My parents had moved out of our rented house in Los Angeles into a two bedroom apartment in Santa Monica, not far from where I was in rehabilitation. My mother came to see me daily, but I believe was only there for an hour or so a day; this is my recollection, among many clear memories of that time; I believe I remember her later telling me she came for an hour each day. She was not working, and was only cooking for one while my dad was travelling, and, as my sister later told me, only occasionally saw her siblings who lived in southern California. Whereas I would have been delighted with having so much free unscheduled time on my own, she wrote in one letter that she was “going nuts” with nothing to do. She did write to my dad, several times a week, as he did to her, but it sounds as if he was lonely on his scouting trip, and craved even more word from her.
There are more letters in that box, so I’ll see what else the two of them had to say…
(Edited and revised, Sept. 24, 2021)
Thanks for sharing this gem from your childhood. We can learn so much at times from so little
Thank you, Sande, for reading, and for commenting. I think I may have read this letter long ago, but this time around I saw between the lines, too.
Looking back at early years can often bring about mixed feelings. I have a kaleidescope of feelings about some early memories also. Realizing over the years that our parents were only human and were struggling with life in their own ways colors the years and our perceptions. Bob Dylan added some depth with his observation that “I was so much older then, I’m younger then that now.” I’m glad you made it through your early trials with so much grace and determination …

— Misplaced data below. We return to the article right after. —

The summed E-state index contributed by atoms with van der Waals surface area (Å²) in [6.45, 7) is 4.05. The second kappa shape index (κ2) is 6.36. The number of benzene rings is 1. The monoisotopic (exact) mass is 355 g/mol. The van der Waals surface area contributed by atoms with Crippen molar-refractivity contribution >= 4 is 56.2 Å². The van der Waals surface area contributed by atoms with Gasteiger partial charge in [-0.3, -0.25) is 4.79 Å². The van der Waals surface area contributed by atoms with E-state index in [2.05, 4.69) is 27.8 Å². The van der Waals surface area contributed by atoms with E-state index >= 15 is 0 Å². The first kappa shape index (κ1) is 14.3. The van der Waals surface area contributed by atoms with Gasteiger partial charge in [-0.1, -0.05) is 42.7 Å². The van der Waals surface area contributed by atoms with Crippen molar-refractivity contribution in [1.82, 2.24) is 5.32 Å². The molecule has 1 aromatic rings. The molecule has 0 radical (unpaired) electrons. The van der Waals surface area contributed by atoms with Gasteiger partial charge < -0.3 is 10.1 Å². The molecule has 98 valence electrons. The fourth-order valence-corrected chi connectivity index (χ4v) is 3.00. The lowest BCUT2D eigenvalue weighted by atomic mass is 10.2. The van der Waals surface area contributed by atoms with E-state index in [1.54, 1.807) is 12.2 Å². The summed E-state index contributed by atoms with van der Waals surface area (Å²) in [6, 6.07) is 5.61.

Hi, Sam– In looking through that box, I saw that my mom did write to my dad frequently! So I slightly revised this post. He was just hungry for her attention while he was off on his own, but I gather that she really was not spending her time very creatively. She was a “Hera” kind of wife, one who was completely devoted to her husband and centered her life around him. I’m more Artemis; I can always find something to do!
How special to read about you “treasure find” with a clear picture of where you were & that family visited. I have no info. on my years spent in hosp. ( Fordham /NYC) & a 2yr. rehab.on Long Is. from ages 2-5 yrs. There is hearsay about infrequent visits from my Mom ( with 3 more children in NYC under 5yrs.of age ); a rare pix. of my pretty Aunt Peg visiting from San Francisco, which is lost. I can just imagine a pix.like yours of a little girl with brace & crutches , of myself-but none available. Sr. Kenny tx. saved my mobility ! JanJohnson,S,Rosa.,Ca.
Jan, thank you for sharing all that! I only remember my mother visiting daily, for about an hour, at the rehab facility where I lived. My dad was working during visiting hours. My sister told me she had come to visit once or twice, but I don’t think anyone else did. I didn’t recall getting out and going to see others, but one of my mother’s letters to my dad says we went to a birthday party (I assumed “we” meant she and I) and that we went to visit her sister, my aunt Marie. So on the weekends I must have gotten a little fun. I only remember going to my parents’ apartment and being in a crib with my dad leaning over it. I had a cross bite and my lower jaw and teeth stuck out a bit like a little bulldog. My dad would stick out his chin to imitate me, it would make me mad, and I can hear my mom calling from the other room, “Don’t tease her!”